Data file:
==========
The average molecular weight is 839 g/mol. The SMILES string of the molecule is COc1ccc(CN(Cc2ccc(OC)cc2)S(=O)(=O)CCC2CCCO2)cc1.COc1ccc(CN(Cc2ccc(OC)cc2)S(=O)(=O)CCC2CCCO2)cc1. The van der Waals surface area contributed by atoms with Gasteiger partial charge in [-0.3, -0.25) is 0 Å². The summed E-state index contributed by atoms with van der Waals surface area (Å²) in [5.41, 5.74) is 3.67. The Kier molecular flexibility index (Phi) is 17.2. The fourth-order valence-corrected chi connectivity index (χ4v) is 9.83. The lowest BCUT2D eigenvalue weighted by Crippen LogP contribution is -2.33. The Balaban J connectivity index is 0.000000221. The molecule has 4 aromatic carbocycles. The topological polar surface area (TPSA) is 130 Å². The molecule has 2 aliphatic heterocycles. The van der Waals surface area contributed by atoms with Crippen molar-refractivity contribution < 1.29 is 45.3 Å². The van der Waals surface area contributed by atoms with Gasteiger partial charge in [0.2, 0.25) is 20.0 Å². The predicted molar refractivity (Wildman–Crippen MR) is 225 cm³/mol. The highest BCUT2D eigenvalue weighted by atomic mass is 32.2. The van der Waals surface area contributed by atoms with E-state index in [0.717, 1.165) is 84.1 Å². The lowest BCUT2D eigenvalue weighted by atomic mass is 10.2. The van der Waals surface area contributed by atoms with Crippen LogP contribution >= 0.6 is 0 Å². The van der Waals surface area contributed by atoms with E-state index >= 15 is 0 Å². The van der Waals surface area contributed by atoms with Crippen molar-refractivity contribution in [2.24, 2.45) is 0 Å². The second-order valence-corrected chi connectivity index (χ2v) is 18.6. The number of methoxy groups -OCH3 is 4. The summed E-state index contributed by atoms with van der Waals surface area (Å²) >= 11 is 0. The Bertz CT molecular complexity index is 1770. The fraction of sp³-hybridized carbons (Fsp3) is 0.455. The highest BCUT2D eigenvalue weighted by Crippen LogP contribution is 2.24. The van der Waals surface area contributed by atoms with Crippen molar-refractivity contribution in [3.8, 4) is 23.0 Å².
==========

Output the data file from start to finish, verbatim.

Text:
The average molecular weight is 839 g/mol. The SMILES string of the molecule is COc1ccc(CN(Cc2ccc(OC)cc2)S(=O)(=O)CCC2CCCO2)cc1.COc1ccc(CN(Cc2ccc(OC)cc2)S(=O)(=O)CCC2CCCO2)cc1. The van der Waals surface area contributed by atoms with Gasteiger partial charge in [-0.3, -0.25) is 0 Å². The summed E-state index contributed by atoms with van der Waals surface area (Å²) in [5.41, 5.74) is 3.67. The Kier molecular flexibility index (Phi) is 17.2. The fourth-order valence-corrected chi connectivity index (χ4v) is 9.83. The lowest BCUT2D eigenvalue weighted by Crippen LogP contribution is -2.33. The Balaban J connectivity index is 0.000000221. The molecule has 4 aromatic carbocycles. The topological polar surface area (TPSA) is 130 Å². The molecule has 2 aliphatic heterocycles. The van der Waals surface area contributed by atoms with Crippen molar-refractivity contribution < 1.29 is 45.3 Å². The van der Waals surface area contributed by atoms with Gasteiger partial charge in [0.2, 0.25) is 20.0 Å². The predicted molar refractivity (Wildman–Crippen MR) is 225 cm³/mol. The highest BCUT2D eigenvalue weighted by atomic mass is 32.2. The van der Waals surface area contributed by atoms with E-state index in [0.717, 1.165) is 84.1 Å². The lowest BCUT2D eigenvalue weighted by atomic mass is 10.2. The van der Waals surface area contributed by atoms with Crippen LogP contribution >= 0.6 is 0 Å². The van der Waals surface area contributed by atoms with E-state index >= 15 is 0 Å². The van der Waals surface area contributed by atoms with Crippen molar-refractivity contribution in [2.24, 2.45) is 0 Å². The second-order valence-corrected chi connectivity index (χ2v) is 18.6. The number of methoxy groups -OCH3 is 4. The summed E-state index contributed by atoms with van der Waals surface area (Å²) >= 11 is 0. The Bertz CT molecular complexity index is 1770. The fraction of sp³-hybridized carbons (Fsp3) is 0.455. The highest BCUT2D eigenvalue weighted by Crippen LogP contribution is 2.24. The van der Waals surface area contributed by atoms with Crippen molar-refractivity contribution in [3.8, 4) is 23.0 Å².